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22nd of March 2017

Gadgets



Qualcomm Announces New Chips for LTE Feature Phones

Even cheap phones are going 4G. Qualcomm has a new chip to make that easier.

Qualcomm 205 Mobile Platform

The future of feature phones is 4G LTE. Yes, we're talking about feature phones: cheap flips and candy bars that are used mostly for talking and texting, not the web or apps. Today Qualcomm announced a new mobile phone foundation, the Qualcomm 205 Mobile Platform, to help in that transition.

The 205 combines a very low-end Snapdragon chipset with other internal components, including power management, RF, a speaker amplifier and software, to make it very easy for third parties to build inexpensive 4G feature phones.

It isn't just that the 2G and 3G networks that older feature phones rely on are dying, although that's also true. According to Qualcomm, feature phone users in developing countries are getting into things like mobile payments and video calling. Those become a lot better with high-bandwidth, low-latency LTE like the network Jio has been installing in India.

Make no mistake, this is a strategy for the developing world. We still have feature phones here in the US, but feature phones are 56 percent of India's billion or so mobile connections. That's a huge market.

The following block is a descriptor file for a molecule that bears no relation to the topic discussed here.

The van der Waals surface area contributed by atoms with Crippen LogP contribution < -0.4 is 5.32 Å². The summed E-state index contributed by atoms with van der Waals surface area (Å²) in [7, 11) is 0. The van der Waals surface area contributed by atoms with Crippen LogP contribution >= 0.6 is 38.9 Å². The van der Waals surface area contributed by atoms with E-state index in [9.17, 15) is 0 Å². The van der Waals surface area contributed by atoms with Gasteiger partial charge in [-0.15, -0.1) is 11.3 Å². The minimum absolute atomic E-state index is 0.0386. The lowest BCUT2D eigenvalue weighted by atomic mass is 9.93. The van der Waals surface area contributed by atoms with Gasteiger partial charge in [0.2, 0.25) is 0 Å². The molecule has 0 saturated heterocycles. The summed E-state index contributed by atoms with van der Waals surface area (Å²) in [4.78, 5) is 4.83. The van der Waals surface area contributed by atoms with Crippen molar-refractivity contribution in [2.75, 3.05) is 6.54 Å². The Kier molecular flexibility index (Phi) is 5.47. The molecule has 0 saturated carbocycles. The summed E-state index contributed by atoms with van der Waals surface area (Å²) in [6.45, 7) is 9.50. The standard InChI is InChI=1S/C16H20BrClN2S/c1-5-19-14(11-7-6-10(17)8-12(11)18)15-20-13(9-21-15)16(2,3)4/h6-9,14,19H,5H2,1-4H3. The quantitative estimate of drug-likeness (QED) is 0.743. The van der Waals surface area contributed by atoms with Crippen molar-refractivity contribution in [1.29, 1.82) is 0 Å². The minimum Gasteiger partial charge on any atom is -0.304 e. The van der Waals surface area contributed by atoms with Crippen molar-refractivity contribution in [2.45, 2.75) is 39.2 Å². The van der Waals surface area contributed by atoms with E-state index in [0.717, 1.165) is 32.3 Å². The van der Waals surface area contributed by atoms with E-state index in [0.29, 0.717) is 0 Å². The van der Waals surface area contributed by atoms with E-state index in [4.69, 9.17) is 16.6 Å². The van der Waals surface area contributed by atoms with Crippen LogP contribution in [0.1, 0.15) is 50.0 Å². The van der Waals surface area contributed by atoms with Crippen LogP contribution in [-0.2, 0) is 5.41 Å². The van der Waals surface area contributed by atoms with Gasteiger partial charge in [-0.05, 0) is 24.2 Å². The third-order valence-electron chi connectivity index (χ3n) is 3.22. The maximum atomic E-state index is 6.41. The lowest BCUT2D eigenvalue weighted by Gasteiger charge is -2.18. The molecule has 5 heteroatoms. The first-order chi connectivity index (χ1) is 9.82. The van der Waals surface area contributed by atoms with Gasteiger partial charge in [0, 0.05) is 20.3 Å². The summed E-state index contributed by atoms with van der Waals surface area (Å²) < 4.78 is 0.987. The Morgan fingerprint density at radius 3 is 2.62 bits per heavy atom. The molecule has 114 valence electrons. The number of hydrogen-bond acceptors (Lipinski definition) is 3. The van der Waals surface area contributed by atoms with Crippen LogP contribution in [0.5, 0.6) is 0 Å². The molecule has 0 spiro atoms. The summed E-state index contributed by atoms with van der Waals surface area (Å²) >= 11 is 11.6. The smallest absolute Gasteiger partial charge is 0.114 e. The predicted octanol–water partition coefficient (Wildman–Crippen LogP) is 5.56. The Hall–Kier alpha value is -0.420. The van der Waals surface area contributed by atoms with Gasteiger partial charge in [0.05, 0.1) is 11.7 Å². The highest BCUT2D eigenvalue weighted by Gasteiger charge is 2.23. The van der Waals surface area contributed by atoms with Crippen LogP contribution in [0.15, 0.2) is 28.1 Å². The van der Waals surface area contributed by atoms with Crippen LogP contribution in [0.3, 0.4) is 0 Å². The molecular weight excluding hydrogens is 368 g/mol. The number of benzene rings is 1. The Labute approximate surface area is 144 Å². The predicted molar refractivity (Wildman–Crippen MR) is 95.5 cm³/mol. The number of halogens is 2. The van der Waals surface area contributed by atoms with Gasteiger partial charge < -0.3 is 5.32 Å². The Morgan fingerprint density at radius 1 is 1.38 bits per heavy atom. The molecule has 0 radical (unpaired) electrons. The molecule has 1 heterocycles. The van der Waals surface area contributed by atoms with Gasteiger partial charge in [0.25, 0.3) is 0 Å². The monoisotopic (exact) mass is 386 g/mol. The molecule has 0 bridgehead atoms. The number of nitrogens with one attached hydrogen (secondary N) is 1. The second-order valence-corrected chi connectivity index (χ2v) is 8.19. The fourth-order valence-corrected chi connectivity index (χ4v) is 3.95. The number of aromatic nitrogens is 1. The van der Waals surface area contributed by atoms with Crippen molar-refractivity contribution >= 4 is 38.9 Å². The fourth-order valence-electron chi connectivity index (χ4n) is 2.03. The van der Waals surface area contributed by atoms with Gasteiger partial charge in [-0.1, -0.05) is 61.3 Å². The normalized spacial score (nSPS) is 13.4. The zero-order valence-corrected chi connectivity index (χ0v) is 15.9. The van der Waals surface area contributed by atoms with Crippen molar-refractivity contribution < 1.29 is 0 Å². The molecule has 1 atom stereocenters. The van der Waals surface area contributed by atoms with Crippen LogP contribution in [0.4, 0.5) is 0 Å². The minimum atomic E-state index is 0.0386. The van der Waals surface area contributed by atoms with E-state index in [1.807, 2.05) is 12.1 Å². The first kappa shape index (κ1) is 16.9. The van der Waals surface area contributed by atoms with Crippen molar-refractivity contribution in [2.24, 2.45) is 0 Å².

"The Qualcomm 205 Mobile Platform is designed for OEMs and ODMs that service consumers who may otherwise be unable to gain access to high quality, affordable, reliable mobile devices. This includes emerging regions, such as those in India, Latin America, and Southeast Asia," the company said in a press release.

The 205 will be Qualcomm's lowest-end LTE system. Qualcomm 205-based phones will have up to 45 days of standby battery life, the company says. They'll have dual 3-megapixel cameras, dual SIMs, and VGA screens. They'll connect to LTE networks at up to 150Mbps. And they'll run an as-yet-unnamed "Linux-based OS." That may be the feature phone variant of Android I've been hearing whispers about for months now, or something else.

These kinds of feature phones are easy to make, so they'll appear later in Q2 of this year. But they're coming from manufacturers who focus on India and Southeast Asia, and so we're unlikely to see any 205-based devices here in the US. Of the 11 initial partners, the biggest names are Micromax, Nubia, and Reliance.

LTE feature phones for the US are likely to stick with the Snapdragon 210, a slightly higher-end part that's currently in the ZTE Z-320, a crippled-Android feature phone for T-Mobile. The 210 has a quad-core processor to the 205's dual-core, and it supports up to 8-megapixel cameras.

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